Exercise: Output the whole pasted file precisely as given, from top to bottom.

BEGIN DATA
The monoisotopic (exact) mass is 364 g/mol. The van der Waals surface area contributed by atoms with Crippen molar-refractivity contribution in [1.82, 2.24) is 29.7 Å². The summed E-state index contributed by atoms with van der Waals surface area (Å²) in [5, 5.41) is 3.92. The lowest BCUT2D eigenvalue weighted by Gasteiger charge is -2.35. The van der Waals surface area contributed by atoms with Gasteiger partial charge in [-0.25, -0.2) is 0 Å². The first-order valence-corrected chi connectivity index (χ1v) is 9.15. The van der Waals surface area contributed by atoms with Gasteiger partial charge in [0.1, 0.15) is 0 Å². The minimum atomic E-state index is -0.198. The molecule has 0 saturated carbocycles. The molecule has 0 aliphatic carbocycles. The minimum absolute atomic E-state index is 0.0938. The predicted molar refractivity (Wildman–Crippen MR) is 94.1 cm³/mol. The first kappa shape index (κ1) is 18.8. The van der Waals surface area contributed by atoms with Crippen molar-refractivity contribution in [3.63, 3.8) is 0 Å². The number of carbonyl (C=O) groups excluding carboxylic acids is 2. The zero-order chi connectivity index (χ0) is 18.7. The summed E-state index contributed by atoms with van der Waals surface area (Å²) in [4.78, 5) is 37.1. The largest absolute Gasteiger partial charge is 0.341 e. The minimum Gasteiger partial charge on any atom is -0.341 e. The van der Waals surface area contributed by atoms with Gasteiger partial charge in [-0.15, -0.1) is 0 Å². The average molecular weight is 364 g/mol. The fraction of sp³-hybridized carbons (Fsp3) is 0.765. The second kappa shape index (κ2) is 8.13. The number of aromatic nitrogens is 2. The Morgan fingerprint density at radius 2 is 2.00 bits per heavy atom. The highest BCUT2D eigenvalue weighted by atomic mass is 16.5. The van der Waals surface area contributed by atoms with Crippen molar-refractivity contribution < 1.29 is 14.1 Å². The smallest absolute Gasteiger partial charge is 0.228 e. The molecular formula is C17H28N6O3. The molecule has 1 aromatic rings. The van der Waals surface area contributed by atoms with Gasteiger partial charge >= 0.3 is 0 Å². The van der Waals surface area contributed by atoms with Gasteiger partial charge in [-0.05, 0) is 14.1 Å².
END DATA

The monoisotopic (exact) mass is 364 g/mol. The van der Waals surface area contributed by atoms with Crippen molar-refractivity contribution in [1.82, 2.24) is 29.7 Å². The summed E-state index contributed by atoms with van der Waals surface area (Å²) in [5, 5.41) is 3.92. The lowest BCUT2D eigenvalue weighted by Gasteiger charge is -2.35. The van der Waals surface area contributed by atoms with Gasteiger partial charge in [-0.25, -0.2) is 0 Å². The first-order valence-corrected chi connectivity index (χ1v) is 9.15. The van der Waals surface area contributed by atoms with Gasteiger partial charge in [0.1, 0.15) is 0 Å². The minimum atomic E-state index is -0.198. The molecule has 0 saturated carbocycles. The molecule has 0 aliphatic carbocycles. The minimum absolute atomic E-state index is 0.0938. The predicted molar refractivity (Wildman–Crippen MR) is 94.1 cm³/mol. The first kappa shape index (κ1) is 18.8. The van der Waals surface area contributed by atoms with Crippen molar-refractivity contribution in [3.63, 3.8) is 0 Å². The number of carbonyl (C=O) groups excluding carboxylic acids is 2. The zero-order chi connectivity index (χ0) is 18.7. The summed E-state index contributed by atoms with van der Waals surface area (Å²) in [4.78, 5) is 37.1. The largest absolute Gasteiger partial charge is 0.341 e. The minimum Gasteiger partial charge on any atom is -0.341 e. The van der Waals surface area contributed by atoms with Gasteiger partial charge in [-0.15, -0.1) is 0 Å². The average molecular weight is 364 g/mol. The fraction of sp³-hybridized carbons (Fsp3) is 0.765. The second kappa shape index (κ2) is 8.13. The number of aromatic nitrogens is 2. The Morgan fingerprint density at radius 2 is 2.00 bits per heavy atom. The highest BCUT2D eigenvalue weighted by atomic mass is 16.5. The van der Waals surface area contributed by atoms with Crippen molar-refractivity contribution < 1.29 is 14.1 Å². The smallest absolute Gasteiger partial charge is 0.228 e. The molecular formula is C17H28N6O3. The molecule has 1 aromatic rings. The van der Waals surface area contributed by atoms with Gasteiger partial charge >= 0.3 is 0 Å². The van der Waals surface area contributed by atoms with Gasteiger partial charge in [-0.05, 0) is 14.1 Å².